A large area at the base of the tongue, or a tongue that is large compared to the mouth
Abnormalities in the bones of the face
Use of sleeping pills, antihistamines, or alcohol at bedtime
Sometimes snoring can be a sign of a sleep disorder called sleep apnea. This means you have periods in which you completely or partly stop breathing for more than 10 seconds while you sleep.
The episode is followed by a sudden snort or gasp when you start breathing again. Then you start to snore again. If you have sleep apnea, this cycle usually happens many times a night. Sleep apnea is not as common as snoring.
The following tips may help reduce snoring:
Avoid alcohol and other sedatives at bedtime.
Don't sleep flat on your back. Sleep on your side, if possible. Some doctors even suggest sewing a golf or tennis ball into the back of your night clothes. This causes discomfort if you roll over and helps reminds you to stay on your side. Eventually, sleeping on your side becomes a habit and you don't need to be reminded.
Lose weight, if you are overweight.
Try over-the-counter, drug-free nasal strips that help widen the nostrils. (These are not treatments for sleep apnea.)
If your doctor has given you a breathing device, use it on a regular basis. Follow your health care provider's advice for treating allergy symptoms.
Call your health care provider if
Talk to your health care provider if you have:
A change in your level of attention, concentration, or memory
Been waking up in the morning not feeling rested
Episodes of no breathing (apnea) -- your partner may need to tell you if you are snoring loudly or making choking and gasping sounds
Children with chronic snoring should also be tested for apnea. Sleep apnea in children has been linked to growth problems, ADHD, poor school performance, learning difficulties, bedwetting, and high blood pressure. Most children who snore do NOT have apnea, but a sleep study is the only way to tell for sure.
What to expect at your health care provider's office
Your health care provider will ask questions to evaluate your snoring. You will also have a physical exam that focuses on your throat, mouth, and neck.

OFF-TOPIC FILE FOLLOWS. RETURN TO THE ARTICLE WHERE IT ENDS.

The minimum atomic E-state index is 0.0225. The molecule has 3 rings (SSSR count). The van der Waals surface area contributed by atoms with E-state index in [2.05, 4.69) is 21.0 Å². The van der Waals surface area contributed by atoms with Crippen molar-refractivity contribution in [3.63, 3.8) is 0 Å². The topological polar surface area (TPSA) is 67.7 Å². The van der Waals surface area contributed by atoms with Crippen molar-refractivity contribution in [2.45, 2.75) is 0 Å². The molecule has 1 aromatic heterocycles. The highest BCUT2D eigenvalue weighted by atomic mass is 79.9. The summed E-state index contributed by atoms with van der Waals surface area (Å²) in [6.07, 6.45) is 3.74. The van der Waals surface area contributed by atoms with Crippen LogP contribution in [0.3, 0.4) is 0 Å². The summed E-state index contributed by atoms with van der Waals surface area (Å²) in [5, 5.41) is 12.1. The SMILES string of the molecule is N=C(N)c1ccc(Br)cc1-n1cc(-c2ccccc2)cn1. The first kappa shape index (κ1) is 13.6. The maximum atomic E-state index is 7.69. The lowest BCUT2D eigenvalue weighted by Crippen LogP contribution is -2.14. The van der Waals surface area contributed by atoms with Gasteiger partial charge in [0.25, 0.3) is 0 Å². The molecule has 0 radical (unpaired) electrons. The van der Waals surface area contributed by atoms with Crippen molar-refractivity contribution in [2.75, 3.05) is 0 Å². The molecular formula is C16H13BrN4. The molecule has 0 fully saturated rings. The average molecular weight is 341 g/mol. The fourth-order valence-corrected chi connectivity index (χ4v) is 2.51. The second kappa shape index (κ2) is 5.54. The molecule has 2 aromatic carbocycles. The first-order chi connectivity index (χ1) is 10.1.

Questions may include the following (some of which your partner might have to answer):
Is your snoring loud?
Do you snore no matter what position you are lying in, or only in certain positions?
Does your own snoring ever wake you up?
How often do you snore? Every night?
Do you snore throughout the night?
Are there episodes when you are not breathing?
Do you have other symptoms like daytime drowsiness, morning headaches, insomnia, or memory loss?
You may need to be referred to a sleep specialist for sleep studies.
Treatment options include:
Dental appliances to prevent your tongue from falling back
If you have sleep apnea, use of a CPAP mask (a device you wear on the nose while sleeping to decrease snoring and sleep apnea)
Surgical procedures on your palate
Surgery to correct a deviated septum or remove tonsils (tonsillectomy)
Other types of surgery involving the airway
Franklin KA, Anttila H, Axelsson S, Gislason T, Maasilta P, Myhre KI, et al. Effects and side-effects of surgery for snoring and obstructive sleep apnea--a systematic review. Sleep. 2009;32:27-36.
Friedman M, Schalch P. Surgery of the palate and oropharynx. Otolaryngol Clin North Am. 2007 Aug;40(4):829-43.
Patil SP, Schneider H, Schwartz AR, Smith PL. Adult obstructive sleep apnea: pathophysiology and diagnosis. Chest. 2007 Jul;132(1):325-37.
Basner RC. Continuous positive airway pressure for obstructive sleep apnea. N Engl J Med. 2007 Apr 26;356(17):1751-8.
Seth Schwartz, MD, MPH, Otolaryngologist, Virginia Mason Medical Center, Seattle, Washington. Also reviewed by David Zieve, MD, MHA, Medical Director, A.D.A.M., Inc.